The two of them waited for a possible transmission to return by checking and carefully going over again each and every piece of equipment. It was an annoying, but reasonable thing to do, anything was better than sitting around waiting for something that may not happen. At least this way they wouldn’t get bored.
In the slowly passing, and agonising minutes, both men contemplated what they were doing here. They had gone into this field of research purely by reading up about the subject in old books, long since thrown away by a sceptical public. They had read how the phenomenon had first come to attention in the early part of the century, and how it had been studied by a small number of people. The experiment done today was the first real attempt to understand it using the most modern equipment they could find. They had received quite a number of confused and sceptical expressions and words from the people they had told about it, but in a way, he could see their point of view. No one could accept that technology, no matter how powerful could break through the walls of the spirit world and record the voices of the dead. Technology represented science, and mixing it together with spirituality seemed an impossible, almost heretic thing to do.
After an endless eternity of deliberation and careful checking, both men turned suddenly as they heard the faintest crackle of sound on the tape machine. They almost knocked over equipment that was in the way in their frantic efforts to reach the machine. Raudive was the first to get to it. He turned up the volume to its highest but heard only faint, soundless static. His didn’t matter. They had definitely heard something and they would work on that. Raudive switched off the recording and pressed rewind. The tape made a loud whining noise as it reached the beginning of the tape. With nervous shaking fingers, he pressed the play button.
Raudive’s recorded voice played first. “This is Konstantin Raudive, you are going to hear some samples of recordings belonging to group “A”, experiment done on July 17, 1965.” Both men were stood mere inches away from the machine, carefully taking in every single note of sound that came into their ears. They lowered their heads and closed their eyes. The tape played only static for a few moments, for a short while they thought they had caught nothing, that its was simply their excited imagination playing tricks on them. Their heads jerked upward as they caught the faintest sound of what they knew to be a voice. Not wanting to get over excited and crush something with their feet, they contained their excitement. Raudive was open mouthed as his arm reached out to play the recording back again and pressed play. He pushed the volume control to its limits. They two of them waited in muted excitement as they placed a set of large earphones over their ears. A thick spread of sweat had appeared on their faces, their muscles tensed with anticipation. They listened closely to the incredibly loud static in their ears.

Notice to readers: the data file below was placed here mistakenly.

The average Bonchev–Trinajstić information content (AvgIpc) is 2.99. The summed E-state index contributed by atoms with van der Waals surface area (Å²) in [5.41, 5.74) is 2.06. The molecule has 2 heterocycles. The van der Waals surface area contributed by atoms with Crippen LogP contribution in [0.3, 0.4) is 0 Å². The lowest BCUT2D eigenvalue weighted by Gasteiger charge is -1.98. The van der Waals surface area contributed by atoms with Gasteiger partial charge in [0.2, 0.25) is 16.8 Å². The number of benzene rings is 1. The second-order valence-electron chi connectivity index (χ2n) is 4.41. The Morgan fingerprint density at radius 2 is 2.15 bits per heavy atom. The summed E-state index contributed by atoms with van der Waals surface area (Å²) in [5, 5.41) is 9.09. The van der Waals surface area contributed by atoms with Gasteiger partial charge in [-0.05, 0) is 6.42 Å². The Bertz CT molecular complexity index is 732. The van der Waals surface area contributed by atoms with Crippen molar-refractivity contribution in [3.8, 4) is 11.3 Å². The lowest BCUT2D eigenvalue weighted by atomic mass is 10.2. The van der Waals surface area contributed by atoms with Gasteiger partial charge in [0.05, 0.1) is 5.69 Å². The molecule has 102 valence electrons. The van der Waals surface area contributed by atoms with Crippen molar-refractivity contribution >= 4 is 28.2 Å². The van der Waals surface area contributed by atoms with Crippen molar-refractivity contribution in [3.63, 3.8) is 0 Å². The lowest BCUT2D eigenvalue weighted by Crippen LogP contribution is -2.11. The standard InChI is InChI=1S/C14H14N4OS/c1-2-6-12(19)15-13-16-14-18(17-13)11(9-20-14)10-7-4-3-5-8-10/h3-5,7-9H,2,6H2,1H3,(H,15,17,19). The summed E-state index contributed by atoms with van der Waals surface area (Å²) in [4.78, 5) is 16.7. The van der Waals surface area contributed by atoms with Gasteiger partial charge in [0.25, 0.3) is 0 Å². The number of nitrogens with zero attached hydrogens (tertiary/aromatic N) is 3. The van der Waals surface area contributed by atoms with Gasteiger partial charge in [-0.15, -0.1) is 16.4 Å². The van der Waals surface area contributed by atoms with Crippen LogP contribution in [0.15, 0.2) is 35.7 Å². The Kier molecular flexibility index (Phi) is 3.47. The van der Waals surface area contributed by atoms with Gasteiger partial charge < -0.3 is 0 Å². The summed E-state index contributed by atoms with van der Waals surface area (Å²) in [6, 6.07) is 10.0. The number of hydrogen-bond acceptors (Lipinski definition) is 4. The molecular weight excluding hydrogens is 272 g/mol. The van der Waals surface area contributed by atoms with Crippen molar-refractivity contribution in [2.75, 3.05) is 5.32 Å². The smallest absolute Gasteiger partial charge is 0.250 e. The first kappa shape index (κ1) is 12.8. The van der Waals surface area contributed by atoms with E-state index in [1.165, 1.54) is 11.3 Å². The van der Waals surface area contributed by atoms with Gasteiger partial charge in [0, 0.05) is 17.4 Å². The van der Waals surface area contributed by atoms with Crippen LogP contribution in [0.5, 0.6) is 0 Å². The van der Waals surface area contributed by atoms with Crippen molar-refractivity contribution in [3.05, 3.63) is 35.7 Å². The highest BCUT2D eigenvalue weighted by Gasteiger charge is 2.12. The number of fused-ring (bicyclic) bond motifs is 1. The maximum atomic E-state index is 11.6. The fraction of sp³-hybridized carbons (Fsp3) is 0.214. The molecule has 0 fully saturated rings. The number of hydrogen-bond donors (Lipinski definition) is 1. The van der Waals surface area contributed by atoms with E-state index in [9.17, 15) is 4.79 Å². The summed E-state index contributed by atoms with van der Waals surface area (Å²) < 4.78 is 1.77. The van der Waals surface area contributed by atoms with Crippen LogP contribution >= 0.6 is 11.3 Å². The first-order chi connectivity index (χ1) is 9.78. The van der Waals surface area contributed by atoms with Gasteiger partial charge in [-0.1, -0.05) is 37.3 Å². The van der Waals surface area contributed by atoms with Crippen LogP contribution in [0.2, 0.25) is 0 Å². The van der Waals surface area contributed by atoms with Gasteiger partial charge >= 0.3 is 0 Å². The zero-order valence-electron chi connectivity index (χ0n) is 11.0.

‘Let us sleep,’ a voice said in Latvian. Raudive and Stempnik looked at each other in utter amazement. They had done it, they had broken through. They had successfully recorded the actual voice of a deceased person. They uttered a silent shout of triumph, shaking their fists in their air. They returned their concentration to the recording.
‘Vous tapez.’ the next voice said. “You beat.”
A great smile appeared on both men’s faces. They pulled the earphones tighter over their ears.
‘Here is the Land of Soul.’
The voices ceased as the final statement ended. Raudive and Stempnik smiled and removed the earphones from their ears. Raudive shut off the tape machine and walked up to Stempnik. They immediately hugged each other and shook each others hands. They had finally done it, they had proved that these voices did actually exist. The feeling was amazing, almost like the feeling one would get if they were told the meaning of life. True, they had only recorded three separate voices, but at this stage it was enough. This was only the first step, but it was a giant leap forward. Good things could only come now and the feeling was indescribable.
“We have done it, my friend,” Raudive said excitedly. “Go and get the Champagne, we will celebrate tonight.
Stempnik rushed out of the room, his feet never touching the floor once. Raudive listened to his excited frantic footsteps down the silent corridors outside.
Stempnik returned holding a full bottle of unopened champagne and two glasses. He handed one to Raudive and poured in both glasses. In a spirit of humour, he took one third glass, filled it up and placed it in front of the tape machine. The two of them laughed. “Without him,” Stempnik said, “none of this would have happened.”
They clinked their glasses with the third and raised them into the air. “To future success and more friends on the other side,” Raudive said. The two of them drank from their glasses, contemplating what was to come in the future.